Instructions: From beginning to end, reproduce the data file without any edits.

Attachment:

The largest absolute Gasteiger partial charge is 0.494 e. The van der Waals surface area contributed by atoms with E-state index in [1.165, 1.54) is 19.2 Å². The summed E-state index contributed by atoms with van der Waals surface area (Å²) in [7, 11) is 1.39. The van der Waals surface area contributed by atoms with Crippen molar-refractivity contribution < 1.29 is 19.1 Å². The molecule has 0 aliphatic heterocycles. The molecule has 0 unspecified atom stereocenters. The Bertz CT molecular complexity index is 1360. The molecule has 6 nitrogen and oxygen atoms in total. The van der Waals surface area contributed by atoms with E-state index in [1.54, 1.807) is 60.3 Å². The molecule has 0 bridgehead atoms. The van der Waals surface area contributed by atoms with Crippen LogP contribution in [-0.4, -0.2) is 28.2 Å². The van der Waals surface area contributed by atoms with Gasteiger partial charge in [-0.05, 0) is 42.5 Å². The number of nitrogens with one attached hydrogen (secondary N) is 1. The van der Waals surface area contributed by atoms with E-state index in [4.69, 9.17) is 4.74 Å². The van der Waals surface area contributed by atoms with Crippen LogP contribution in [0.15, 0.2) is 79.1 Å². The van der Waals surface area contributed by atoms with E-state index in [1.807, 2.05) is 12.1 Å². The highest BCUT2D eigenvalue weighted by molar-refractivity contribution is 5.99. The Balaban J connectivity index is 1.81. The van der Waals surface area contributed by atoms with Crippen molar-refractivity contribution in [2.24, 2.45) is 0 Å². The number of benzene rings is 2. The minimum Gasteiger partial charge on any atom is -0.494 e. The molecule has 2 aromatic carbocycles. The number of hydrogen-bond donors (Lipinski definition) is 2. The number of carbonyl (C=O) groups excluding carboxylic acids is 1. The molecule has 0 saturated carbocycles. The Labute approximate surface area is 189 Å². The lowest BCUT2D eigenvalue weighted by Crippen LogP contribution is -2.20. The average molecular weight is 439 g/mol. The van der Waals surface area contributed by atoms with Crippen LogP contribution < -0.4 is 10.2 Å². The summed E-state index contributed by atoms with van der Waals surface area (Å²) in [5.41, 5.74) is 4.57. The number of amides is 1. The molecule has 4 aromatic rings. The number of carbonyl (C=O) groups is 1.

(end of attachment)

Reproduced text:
The largest absolute Gasteiger partial charge is 0.494 e. The van der Waals surface area contributed by atoms with E-state index in [1.165, 1.54) is 19.2 Å². The summed E-state index contributed by atoms with van der Waals surface area (Å²) in [7, 11) is 1.39. The van der Waals surface area contributed by atoms with Crippen molar-refractivity contribution < 1.29 is 19.1 Å². The molecule has 0 aliphatic heterocycles. The molecule has 0 unspecified atom stereocenters. The Bertz CT molecular complexity index is 1360. The molecule has 6 nitrogen and oxygen atoms in total. The van der Waals surface area contributed by atoms with E-state index in [1.54, 1.807) is 60.3 Å². The molecule has 0 bridgehead atoms. The van der Waals surface area contributed by atoms with Crippen LogP contribution in [-0.4, -0.2) is 28.2 Å². The van der Waals surface area contributed by atoms with Gasteiger partial charge in [-0.05, 0) is 42.5 Å². The number of nitrogens with one attached hydrogen (secondary N) is 1. The van der Waals surface area contributed by atoms with E-state index in [4.69, 9.17) is 4.74 Å². The van der Waals surface area contributed by atoms with Crippen LogP contribution in [0.15, 0.2) is 79.1 Å². The van der Waals surface area contributed by atoms with E-state index in [1.807, 2.05) is 12.1 Å². The highest BCUT2D eigenvalue weighted by molar-refractivity contribution is 5.99. The Balaban J connectivity index is 1.81. The van der Waals surface area contributed by atoms with Crippen molar-refractivity contribution in [2.24, 2.45) is 0 Å². The number of benzene rings is 2. The minimum Gasteiger partial charge on any atom is -0.494 e. The molecule has 2 aromatic carbocycles. The number of hydrogen-bond donors (Lipinski definition) is 2. The number of carbonyl (C=O) groups excluding carboxylic acids is 1. The molecule has 0 saturated carbocycles. The Labute approximate surface area is 189 Å². The lowest BCUT2D eigenvalue weighted by Crippen LogP contribution is -2.20. The average molecular weight is 439 g/mol. The van der Waals surface area contributed by atoms with Crippen LogP contribution < -0.4 is 10.2 Å². The summed E-state index contributed by atoms with van der Waals surface area (Å²) in [5.41, 5.74) is 4.57. The number of amides is 1. The molecule has 4 aromatic rings. The number of carbonyl (C=O) groups is 1.